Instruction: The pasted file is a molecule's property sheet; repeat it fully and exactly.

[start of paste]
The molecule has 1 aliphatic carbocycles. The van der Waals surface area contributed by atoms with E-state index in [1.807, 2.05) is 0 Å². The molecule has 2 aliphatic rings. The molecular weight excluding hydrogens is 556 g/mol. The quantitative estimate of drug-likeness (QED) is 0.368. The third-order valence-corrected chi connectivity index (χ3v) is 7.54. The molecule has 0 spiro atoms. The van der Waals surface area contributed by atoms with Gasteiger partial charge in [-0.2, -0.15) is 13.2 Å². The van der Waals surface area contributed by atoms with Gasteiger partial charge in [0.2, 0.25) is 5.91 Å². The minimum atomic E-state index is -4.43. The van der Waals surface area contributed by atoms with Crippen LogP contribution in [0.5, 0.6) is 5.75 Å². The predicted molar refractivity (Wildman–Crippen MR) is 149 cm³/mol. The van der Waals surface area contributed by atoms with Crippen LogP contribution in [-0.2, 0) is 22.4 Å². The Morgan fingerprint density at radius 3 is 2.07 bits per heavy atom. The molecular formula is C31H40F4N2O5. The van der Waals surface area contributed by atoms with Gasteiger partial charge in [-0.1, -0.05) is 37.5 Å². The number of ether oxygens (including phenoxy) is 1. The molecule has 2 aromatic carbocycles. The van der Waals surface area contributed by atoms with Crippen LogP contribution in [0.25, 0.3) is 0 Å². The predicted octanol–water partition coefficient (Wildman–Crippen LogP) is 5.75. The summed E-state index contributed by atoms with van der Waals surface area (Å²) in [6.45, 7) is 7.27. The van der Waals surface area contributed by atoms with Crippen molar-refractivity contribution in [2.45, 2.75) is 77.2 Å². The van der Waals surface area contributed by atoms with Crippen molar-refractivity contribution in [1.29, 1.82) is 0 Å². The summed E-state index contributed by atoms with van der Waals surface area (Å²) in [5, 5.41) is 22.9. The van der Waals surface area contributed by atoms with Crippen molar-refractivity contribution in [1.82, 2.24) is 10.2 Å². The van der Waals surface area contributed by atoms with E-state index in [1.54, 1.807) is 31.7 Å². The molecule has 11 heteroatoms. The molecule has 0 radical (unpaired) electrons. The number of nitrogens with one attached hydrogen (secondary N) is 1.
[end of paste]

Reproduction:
The molecule has 1 aliphatic carbocycles. The van der Waals surface area contributed by atoms with E-state index in [1.807, 2.05) is 0 Å². The molecule has 2 aliphatic rings. The molecular weight excluding hydrogens is 556 g/mol. The quantitative estimate of drug-likeness (QED) is 0.368. The third-order valence-corrected chi connectivity index (χ3v) is 7.54. The molecule has 0 spiro atoms. The van der Waals surface area contributed by atoms with Gasteiger partial charge in [-0.2, -0.15) is 13.2 Å². The van der Waals surface area contributed by atoms with Gasteiger partial charge in [0.2, 0.25) is 5.91 Å². The minimum atomic E-state index is -4.43. The van der Waals surface area contributed by atoms with Crippen LogP contribution in [0.5, 0.6) is 5.75 Å². The predicted molar refractivity (Wildman–Crippen MR) is 149 cm³/mol. The van der Waals surface area contributed by atoms with Crippen LogP contribution in [-0.2, 0) is 22.4 Å². The Morgan fingerprint density at radius 3 is 2.07 bits per heavy atom. The molecular formula is C31H40F4N2O5. The van der Waals surface area contributed by atoms with Gasteiger partial charge in [-0.1, -0.05) is 37.5 Å². The number of ether oxygens (including phenoxy) is 1. The molecule has 2 aromatic carbocycles. The van der Waals surface area contributed by atoms with Crippen LogP contribution in [0.25, 0.3) is 0 Å². The predicted octanol–water partition coefficient (Wildman–Crippen LogP) is 5.75. The summed E-state index contributed by atoms with van der Waals surface area (Å²) in [6.45, 7) is 7.27. The van der Waals surface area contributed by atoms with Crippen molar-refractivity contribution in [2.45, 2.75) is 77.2 Å². The van der Waals surface area contributed by atoms with Crippen molar-refractivity contribution in [1.29, 1.82) is 0 Å². The summed E-state index contributed by atoms with van der Waals surface area (Å²) in [5, 5.41) is 22.9. The van der Waals surface area contributed by atoms with Crippen molar-refractivity contribution in [1.82, 2.24) is 10.2 Å². The van der Waals surface area contributed by atoms with E-state index in [1.54, 1.807) is 31.7 Å². The molecule has 11 heteroatoms. The molecule has 0 radical (unpaired) electrons. The number of nitrogens with one attached hydrogen (secondary N) is 1.